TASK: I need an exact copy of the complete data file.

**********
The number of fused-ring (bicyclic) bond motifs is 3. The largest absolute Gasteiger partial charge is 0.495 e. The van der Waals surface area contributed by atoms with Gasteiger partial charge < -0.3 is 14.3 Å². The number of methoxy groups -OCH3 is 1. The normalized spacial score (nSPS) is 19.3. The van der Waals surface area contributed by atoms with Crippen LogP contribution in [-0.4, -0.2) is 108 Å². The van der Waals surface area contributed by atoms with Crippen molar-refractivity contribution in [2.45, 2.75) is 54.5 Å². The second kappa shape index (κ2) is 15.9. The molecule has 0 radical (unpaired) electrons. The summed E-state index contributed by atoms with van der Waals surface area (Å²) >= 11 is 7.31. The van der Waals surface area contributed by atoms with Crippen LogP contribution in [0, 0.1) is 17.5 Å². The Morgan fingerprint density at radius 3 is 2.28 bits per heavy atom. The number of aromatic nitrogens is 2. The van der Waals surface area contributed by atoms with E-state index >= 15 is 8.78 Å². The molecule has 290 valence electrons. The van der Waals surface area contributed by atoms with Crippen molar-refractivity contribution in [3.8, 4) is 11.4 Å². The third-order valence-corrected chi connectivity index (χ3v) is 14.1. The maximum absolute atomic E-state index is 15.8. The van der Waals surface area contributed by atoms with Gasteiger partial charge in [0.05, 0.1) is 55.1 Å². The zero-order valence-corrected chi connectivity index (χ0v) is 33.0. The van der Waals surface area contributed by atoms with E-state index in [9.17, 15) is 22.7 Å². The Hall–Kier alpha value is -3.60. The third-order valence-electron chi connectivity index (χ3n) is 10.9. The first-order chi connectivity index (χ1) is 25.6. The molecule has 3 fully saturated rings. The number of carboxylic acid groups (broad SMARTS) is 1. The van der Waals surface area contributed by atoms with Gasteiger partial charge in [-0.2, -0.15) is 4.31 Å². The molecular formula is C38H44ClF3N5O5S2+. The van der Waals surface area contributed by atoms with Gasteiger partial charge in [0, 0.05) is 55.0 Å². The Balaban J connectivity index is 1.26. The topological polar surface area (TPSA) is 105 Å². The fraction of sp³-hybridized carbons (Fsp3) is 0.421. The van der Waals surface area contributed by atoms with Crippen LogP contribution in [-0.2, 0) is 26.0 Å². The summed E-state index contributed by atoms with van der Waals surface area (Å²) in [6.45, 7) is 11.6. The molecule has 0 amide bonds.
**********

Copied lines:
The number of fused-ring (bicyclic) bond motifs is 3. The largest absolute Gasteiger partial charge is 0.495 e. The van der Waals surface area contributed by atoms with Gasteiger partial charge < -0.3 is 14.3 Å². The number of methoxy groups -OCH3 is 1. The normalized spacial score (nSPS) is 19.3. The van der Waals surface area contributed by atoms with Crippen LogP contribution in [-0.4, -0.2) is 108 Å². The van der Waals surface area contributed by atoms with Crippen molar-refractivity contribution in [2.45, 2.75) is 54.5 Å². The second kappa shape index (κ2) is 15.9. The molecule has 0 radical (unpaired) electrons. The summed E-state index contributed by atoms with van der Waals surface area (Å²) >= 11 is 7.31. The van der Waals surface area contributed by atoms with Crippen LogP contribution in [0, 0.1) is 17.5 Å². The Morgan fingerprint density at radius 3 is 2.28 bits per heavy atom. The number of aromatic nitrogens is 2. The van der Waals surface area contributed by atoms with E-state index >= 15 is 8.78 Å². The molecule has 290 valence electrons. The van der Waals surface area contributed by atoms with Crippen molar-refractivity contribution in [3.8, 4) is 11.4 Å². The third-order valence-corrected chi connectivity index (χ3v) is 14.1. The maximum absolute atomic E-state index is 15.8. The van der Waals surface area contributed by atoms with Gasteiger partial charge in [0.05, 0.1) is 55.1 Å². The zero-order valence-corrected chi connectivity index (χ0v) is 33.0. The van der Waals surface area contributed by atoms with E-state index in [9.17, 15) is 22.7 Å². The Hall–Kier alpha value is -3.60. The third-order valence-electron chi connectivity index (χ3n) is 10.9. The first-order chi connectivity index (χ1) is 25.6. The molecule has 3 fully saturated rings. The number of carboxylic acid groups (broad SMARTS) is 1. The van der Waals surface area contributed by atoms with Gasteiger partial charge in [-0.2, -0.15) is 4.31 Å². The molecular formula is C38H44ClF3N5O5S2+. The van der Waals surface area contributed by atoms with Gasteiger partial charge in [0, 0.05) is 55.0 Å². The Balaban J connectivity index is 1.26. The topological polar surface area (TPSA) is 105 Å². The fraction of sp³-hybridized carbons (Fsp3) is 0.421. The van der Waals surface area contributed by atoms with Crippen LogP contribution in [-0.2, 0) is 26.0 Å². The summed E-state index contributed by atoms with van der Waals surface area (Å²) in [6.45, 7) is 11.6. The molecule has 0 amide bonds.